Newspaper Archive of
Monroe Historical Society
Monroe, Washington
January 6, 1977     Monroe Historical Society
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January 6, 1977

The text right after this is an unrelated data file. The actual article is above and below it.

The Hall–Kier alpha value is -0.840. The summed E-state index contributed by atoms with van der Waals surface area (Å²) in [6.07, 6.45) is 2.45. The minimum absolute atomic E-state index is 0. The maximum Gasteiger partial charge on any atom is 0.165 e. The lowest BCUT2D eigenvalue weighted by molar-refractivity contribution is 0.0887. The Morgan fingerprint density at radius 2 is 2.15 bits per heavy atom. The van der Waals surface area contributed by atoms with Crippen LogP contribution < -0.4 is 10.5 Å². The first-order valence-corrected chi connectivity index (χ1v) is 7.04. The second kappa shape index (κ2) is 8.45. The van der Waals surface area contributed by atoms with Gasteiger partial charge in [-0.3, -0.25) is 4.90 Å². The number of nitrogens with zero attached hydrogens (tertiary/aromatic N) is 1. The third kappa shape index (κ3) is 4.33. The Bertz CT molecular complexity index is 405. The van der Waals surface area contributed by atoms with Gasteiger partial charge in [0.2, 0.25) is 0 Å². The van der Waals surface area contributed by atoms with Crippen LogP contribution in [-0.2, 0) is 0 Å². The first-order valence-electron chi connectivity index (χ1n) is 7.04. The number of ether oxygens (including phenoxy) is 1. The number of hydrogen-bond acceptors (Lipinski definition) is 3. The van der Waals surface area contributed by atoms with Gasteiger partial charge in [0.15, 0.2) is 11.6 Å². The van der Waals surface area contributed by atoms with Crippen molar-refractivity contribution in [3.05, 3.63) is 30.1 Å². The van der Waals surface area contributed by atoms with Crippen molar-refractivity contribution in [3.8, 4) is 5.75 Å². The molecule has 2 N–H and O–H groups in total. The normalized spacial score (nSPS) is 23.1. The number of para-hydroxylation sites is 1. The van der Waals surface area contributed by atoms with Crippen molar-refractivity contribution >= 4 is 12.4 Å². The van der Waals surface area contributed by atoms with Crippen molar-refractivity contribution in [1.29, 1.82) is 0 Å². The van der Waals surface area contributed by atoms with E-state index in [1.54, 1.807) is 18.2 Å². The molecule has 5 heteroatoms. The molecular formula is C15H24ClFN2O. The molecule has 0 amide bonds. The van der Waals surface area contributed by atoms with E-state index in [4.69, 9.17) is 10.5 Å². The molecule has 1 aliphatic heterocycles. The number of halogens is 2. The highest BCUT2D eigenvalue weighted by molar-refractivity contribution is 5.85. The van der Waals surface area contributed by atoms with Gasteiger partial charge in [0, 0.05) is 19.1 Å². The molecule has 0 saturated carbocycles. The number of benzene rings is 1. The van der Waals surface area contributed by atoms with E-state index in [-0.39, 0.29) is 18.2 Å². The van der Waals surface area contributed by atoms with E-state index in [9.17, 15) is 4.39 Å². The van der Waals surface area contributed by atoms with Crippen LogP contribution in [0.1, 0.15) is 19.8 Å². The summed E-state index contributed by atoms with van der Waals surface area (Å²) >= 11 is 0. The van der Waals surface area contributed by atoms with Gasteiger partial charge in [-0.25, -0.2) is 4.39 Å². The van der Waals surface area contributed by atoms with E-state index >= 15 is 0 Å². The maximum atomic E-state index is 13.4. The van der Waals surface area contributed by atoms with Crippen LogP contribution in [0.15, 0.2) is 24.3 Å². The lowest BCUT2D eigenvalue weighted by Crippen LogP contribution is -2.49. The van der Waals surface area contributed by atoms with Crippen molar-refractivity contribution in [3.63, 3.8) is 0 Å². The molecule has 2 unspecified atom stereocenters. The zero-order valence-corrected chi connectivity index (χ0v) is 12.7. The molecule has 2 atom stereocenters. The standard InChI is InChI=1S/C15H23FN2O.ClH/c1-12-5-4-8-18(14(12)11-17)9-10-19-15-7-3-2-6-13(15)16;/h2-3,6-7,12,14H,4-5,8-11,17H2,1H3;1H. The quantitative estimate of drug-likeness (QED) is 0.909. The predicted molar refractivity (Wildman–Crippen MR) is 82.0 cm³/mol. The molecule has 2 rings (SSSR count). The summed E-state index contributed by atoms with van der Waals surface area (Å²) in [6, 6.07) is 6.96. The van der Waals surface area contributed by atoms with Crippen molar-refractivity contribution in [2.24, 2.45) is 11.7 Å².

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Page Two, Monitor, Monroe, WA., January 6, 1977 PUBLISHED EVERY THURSDAY Entered as Second Class Matter at the Post Office at Monroe, Washington, under the Act of March 3, 1898. MEMBER L Association. Founded 1885 SUBSCRIPTION RATES Monroe, Skykomish and Snoqualmie Valleys, per year $6.00. Outside Monroe, Skykomish and Snoq.ualmie Valleys $7.00. Official Newspaper of the City of Monroe and Town of Skykomish. Address all mail to Post Office Box No. 399, Monroe, Washington 98272. Editor & Publisher ............ Howard Voland Office Manager ........... Althea Hendrickson News Editor .................. John K. Wiley uest ommentary ~!ii~!iii!i!! ~/ ~ ~ i~ !~!~i~iii~i~ ..... ~ And easier to follow. The new Weight Watchers Food Plan is full of things like cam-on-the-cob, cheeseburgers, real cocoa milkshakes and more. All within limits, of course. And you can enjoy them no matter how much weight you've got to lose. But since Weight Watchers is more than a diet, we've also made our new Program more flexible. Simpler to learn. Easier to follow. It's all easy to find, too. At a Weight Watchers meeting near you. .A.. WAlt.HERS The Authorit' in Olympia All over the state editors are beginning to write their farewell salutes to Gov. Dan Evans. Some of the national writers have done it already, and they lavished such praise on Washington's 12 year chief executive that it must have embarrassed even him. What intellect, they exclaimed. What integrity. What courage, what honesty, and so on and they all wound up saying what a fine individual the state is losing and how much his kind is needed in public service. There was a noticeable lack of listing of accomplish- ments by this fine, intelligent, courageous governor, and probably all for the same reason. They couldn't think of any. Now, just pause a moment. What will Dan Evans be remembered for-- With his predecessor, AI Rosellini, it was the upgrading of a deplorable mess in institutions to one that rated national acclaim. But Dan Evans hasn't done anything for institutions. In fact, they're almost back where they were in pre- Rosellini days. It was under his administration that instututions, health and other department were massed into a mon- strosity called the Department of Social and Health Services under the guise of saving money. Human resources are budgeted for over $2 billion in Evans" final budgetmthe whole state budget wasn't that when he took office. The prison system is a time bomb with the prisoner almost reaching the stage of running the show under Evans' benevolent eye until a few slipped and killed some people and things tightened up a bit. It would not surprise me if he granted some last minute pardons just to prove his real feelings on rehabilitation. The fishing situation is likewise explosive, thanks to the fact that Evans sanctioned the give-away to the Indians by his fisheries director of resources that belonged to all the people. Highways ? They're deteriorating faster than the insti- tutions and Dan Evans could care less. He wants gasoline taxes diverted to the building of a rapid transit system for downtown Seattle. He helped virtually destroy the Republican party in this state by working unceasingly to drive out the non- liberal element. He has ballooned the budget and state employment, so, all in all, I gue,.s writing about Dan Evans" personal attributes is the only way to go. Because building his own image was the major accomplishment of his term. I agree that he is a fine individual and public service needs more like him. But not where he has any control over the spending of money, because he never gave a thought in 12 years to what the people he governed could afford or really wanted, only what he insisted they should have. TWO INJURED--Two Seattle men were injured Thursday at about 3:30 o, m p.m. when their late model compact skidded on the slick frost-covered wooden bridge that crosses Woods Creek on the Slippery idge Surface Causes Injury Accident Two Seattle men escaped serious injury when their late model compact skidded on a frost-covered bridge and rolled several times down an embankment at about 4 p.m. Thursday. Trooper Ed Fleming of the Washington State Patrol said a 1976 Toyota driven by Kevin M. Landis, 22, of Seattle, and a passenger, Joseph R. Tate, 47, also of Seattle was eastbound on the Florence Acres Rd. when it skidded on the slick wooden surface of the bridge crossing Woods Creek. The bridge is about four miles east of Monroe on the Florence Acres Rd. The vehicle spun out of control and rolled over several times before coming to rest at the bottom of a 10-foot embankment. Both men were transported to Valley General Hospital in the Monroe aid unit and released after examination. igns ominat (Continued from page 1) request of $662,000 was approved by district voters by a slim-61 per cent majority. Contracts were issued to 30 teachers and personnel who had earlier been reduced from the district payroll. Senior citizens received the chance to fix up their homes through a $58,000 Housing and Urban Development pilot program, for maintenance and safety programs. Pony Express riders passed through Monroe on their way to Philadelphia for Bicentennial celebrations. Monroe Mayor Grace Kirwan posted a letter from the city to be postmarked July 4 in Valley Forge, Pa. and returned. JULY Everyone got a little nostalgic as the nation celebrated its 200th birthday. Monroe celebrated with a rain-soaked parade and a host of events sponsored by the Monroe Bicentennial Commission and the Historical Society. Sen. Henry M. Jackson and Second District Congressman Lloyd Meeds of Monroe dedicated a Youth Conservation (Continued on page 4) Florence Acres Rd., about 4 miles east of Monroe. Driver Kevin M. Landis and passenger Joseph R. Tate were transported to Valley Gen- eral Hospital for treatment and released. en (Continued from page 1) ment. A holstered automatic pistol was found in an empty gar- bage can at the rear of a nearby residence, Hovde said. The three were taken to the Snohomish County jail and booked. The juvenile suspect was later transferred to Denney Youth Center in Everett after a birth certificate determined him to be a minor, according to Hovde. Budgetary matters took up the bulk of dis- cussions Tuesday night during the regular mee- ting of the Monroe Board of Education. The directors re- county Dairy Family of the Year honors, entitling the family viewed the d istrict's to a shot at state honors. 'status in funding a two A Monroe School District maintenance and operation levy month "transition" per[- od this summer between the school district fiscal ,year and a new Septem- ber-to- September fiscal year recently mandated by the state. Bob Thorne, district business manager, ex- plained the various state laws and administrative codes which govern the district's budgeting pro- (Continued on page 4) CUSTOM COUNTER TOPS BREAD BOARDS FACTORY PRICES 1 mile east of Sultan on Highway 2 F.A. KOENIG & SONS 793-1711 evenings 793-6825 52/4te Liquor Profits Go To Valley Towns Monroe Community Chapel Pastor AI Starling 794-4302 Sunday School 9:45 a.m. Morning Worship 11 a.m. Sunday Eve Bible study 7 p.m. Wed. home prayer groups 7:30 23515 Old Owen Rd. 794-4440 Non-Denomination Faith Center Assembly of God Rev. AI Stivala, 334-5959 Church. 794-8598 Valley Church Directory Wed. Family Night 7 p.m. @ UnitedMMetf~istChurch ~, Famjly Worship 10 a.m. J i ~o,,o ~o~s~, ~E:A/~ 338 S. luewis 794-8863 ~lJ ~ ~ ~ (Continued from page 1) counties will receive $1 mil- lion, as provided by state law. Snohomish County, with a population of 128,000, will get $86,450 as its share of the liquor profits. Valley municipalities and the amounts they are slated to receive include: Monroe, $5,365; Sultan, $2,292; Skykomish, $558.11; Gold Bar. $996.63; Index, $338.86; and Duvall, $1,102. EMMAUS BIBLE CHURCH Madison & Short. Columbia Remembrance Table 9:45 a. m. Bible Hour - 1 l a. m. Prayer Meeting, Wed., 7.'30p. m. Phone 794-5608 Riley Rinks Monroe Seventh Day Adventist Church Pastor Gary Christianson Sabbath School, 9:15 a.m. Church, 11 a.m. Wed. Prayer Meeting, 7:30 p.m. Community Service Center, 10-3 Tuesdays First Congregational Church Larry S. Baker, Interim Pastor Lewis & MacDougal Streets Morning Worship and Church School, 10:30 a.m. 1-329-8647 Bethel Church Rev. H.M. Gering, 794-7708 1405 Main Street Sunday/Church School, 9:45 Mar. Worship 11 a.m. Eve. Evening Worship 6 p.m. Wed., Family Night, 7 p.m. Monroe first Baptist Church Sunday School 9:45 a.m. Morning Worship 11:00 a.m. Evening Worship 7:00 p.m. TOU'NE 1HIS GgSE TO 1.0SlNG WBGHT: Monroe 1.0.O.F. Hall S. Lewis & Sumac Drive Tuesday 7 p.m. Snohomish American Legion Hall 1201 FirstStreet Wednesday 7 p.m. For information call 1-800-561-6962 [toll free] Sorry, we no longer accept checks, ii Washington Mutual Savings Bank pays 5 % interest on passbook savings. Pacific First Federal Savings and Loan pays 5 % interest on passbook savings. pays an incredible per annum on passbook (compounded daily of course ) FIRST MUTUAL SAVINGS BANK Bellevue - 120 Bellevue Square , Bellevue 98004 - 455-7330 Crossroads . 15635 Northeast 8th Street. Bellevue 98008 . 455-7340 issaquah 705 Northwest Gillman Blvd.. Issaquah 90827 . 455-7335 Mercer Island 2476 76th Southeast. Mercer Island 98040 . 455 7345 Monroe 102 West Main . Monroe 98272 . 794-8686 Wenatchee. 900 North M~ssion Street. Wenatchee 98801 . 663-2601 MEMB F,R EI),I.C. OPEN 10 TO 6 MONDAY THROUGH FRIDAY ! j J